**Want FOX News First in your inbox every day? Sign up here.**
• Out of touch much? Hillary makes shaky start
• Desperately seeking a new excuse for Taliban deal
• Amid border surge, Obama threatens more executive action
• Primary guide
• We hope the kids will rub off on them
OUT OF TOUCH MUCH? HILLARY MAKES SHAKY START
Is Hillary Clinton just a little rusty or is she again going to disappoint the lavish expectations of her supporters? We’ll see this week as the 2016 Democratic frontrunner continues her laborious campaign rollout. But in round one, the omens are bad for supporters of the Clinton restoration. The campaign chose the tender ministrations of ABC News’ Diane Sawyer and Robin Roberts for the former secretary of state’s first interviews since leaving office. So what did a candidate who faces trouble with her base over self-dealing and exploiting insider status to get fabulously rich have to say? She complained about how hard she had it after leaving the White House in 2001. Oh, boy. “We had no money when we got there, and we struggled to, you know, piece together the resources for mortgages, for houses, for Chelsea’s education,” Clinton, whose family’s estimated worth now exceeds $100 million, told Sawyer. “You know, it was not easy.”
Do-over - Given the chance today by Roberts to revise and extend her remarks, Clinton wasn’t ready to admit she was wrong. Instead, she defended her claim, blaming her husband’s massive post-presidency legal bills, including a sexual harassment suit and an unsuccessful bid to avoid being disbarred as an attorney, for the family’s plight. She acknowledged to Roberts that her family’s experience was different from most Americans in “very dramatic ways” and that the Clintons had been “blessed.” But Clinton also demanded credit for amassing the fortune, built through speaking fees and investments: “What we faced when he got out of the White House meant that we just had to keep working really hard.” The understanding of how hard ordinary people work is, in fact, what Clinton said is driving her political ambition. That, and, she said a desire to prove Republicans wrong on Benghazi. (Um, weird.) Clinton is endlessly touting her own hard work. Doing what, though? Flying around the word to go to meetings. Campaigning. Giving speeches. It’s no doubt tiring stuff, but those are the kinds of activities voters would likely think of as privileges, not “working really hard.” If this is what Clinton does with softballs, it’s no wonder she is trying to drive around even largely friendly media scrutiny to get the presidency.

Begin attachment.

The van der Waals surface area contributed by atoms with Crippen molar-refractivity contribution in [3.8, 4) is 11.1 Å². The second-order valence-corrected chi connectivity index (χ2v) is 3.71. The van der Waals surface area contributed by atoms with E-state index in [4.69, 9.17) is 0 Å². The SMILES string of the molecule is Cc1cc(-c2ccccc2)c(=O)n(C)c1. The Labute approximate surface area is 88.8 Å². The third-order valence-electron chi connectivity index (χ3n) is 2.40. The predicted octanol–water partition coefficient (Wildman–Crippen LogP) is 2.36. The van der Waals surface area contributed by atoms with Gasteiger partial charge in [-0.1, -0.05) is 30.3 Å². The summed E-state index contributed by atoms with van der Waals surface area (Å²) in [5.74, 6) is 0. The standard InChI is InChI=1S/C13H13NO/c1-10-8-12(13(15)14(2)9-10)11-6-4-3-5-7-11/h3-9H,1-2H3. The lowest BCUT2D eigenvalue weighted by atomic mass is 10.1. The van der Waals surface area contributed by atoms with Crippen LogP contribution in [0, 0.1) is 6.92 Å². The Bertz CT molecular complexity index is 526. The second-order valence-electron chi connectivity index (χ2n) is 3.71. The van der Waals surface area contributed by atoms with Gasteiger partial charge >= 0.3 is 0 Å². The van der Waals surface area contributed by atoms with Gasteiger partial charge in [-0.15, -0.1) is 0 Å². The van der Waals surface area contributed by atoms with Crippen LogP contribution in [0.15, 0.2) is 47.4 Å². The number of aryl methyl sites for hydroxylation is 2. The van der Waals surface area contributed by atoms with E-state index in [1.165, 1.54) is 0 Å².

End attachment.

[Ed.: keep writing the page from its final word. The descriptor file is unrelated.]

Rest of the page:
‘Hard Choices’ easy to put down - And then there’s the book itself. You wouldn’t know it because it has been strategically leaked in a successful effort to squelch even the minimal controversy that a typical campaign tome can generate, but today is officially the launch of Clinton’s book “Hard Choices.” The closest to praise that even staunch admirers of the former first lady can muster is that the rollout of the book has been “masterful.” Not the book, mind you, but the PR effort behind it. That would be like choking down a bad dinner but praising the restaurant’s use of social media to get you through the door. As with everything about the Clinton candidacy, ‘Hard Choices’ wins praise for its caution and calculation. Who wouldn’t want to grab a copy of something shrewdly unreadable? The book, like its author, is an inevitability. She is the frontrunner because she will win. She will win because she is the frontrunner. The book is clever for being boring. The book is boring because its author is so clever.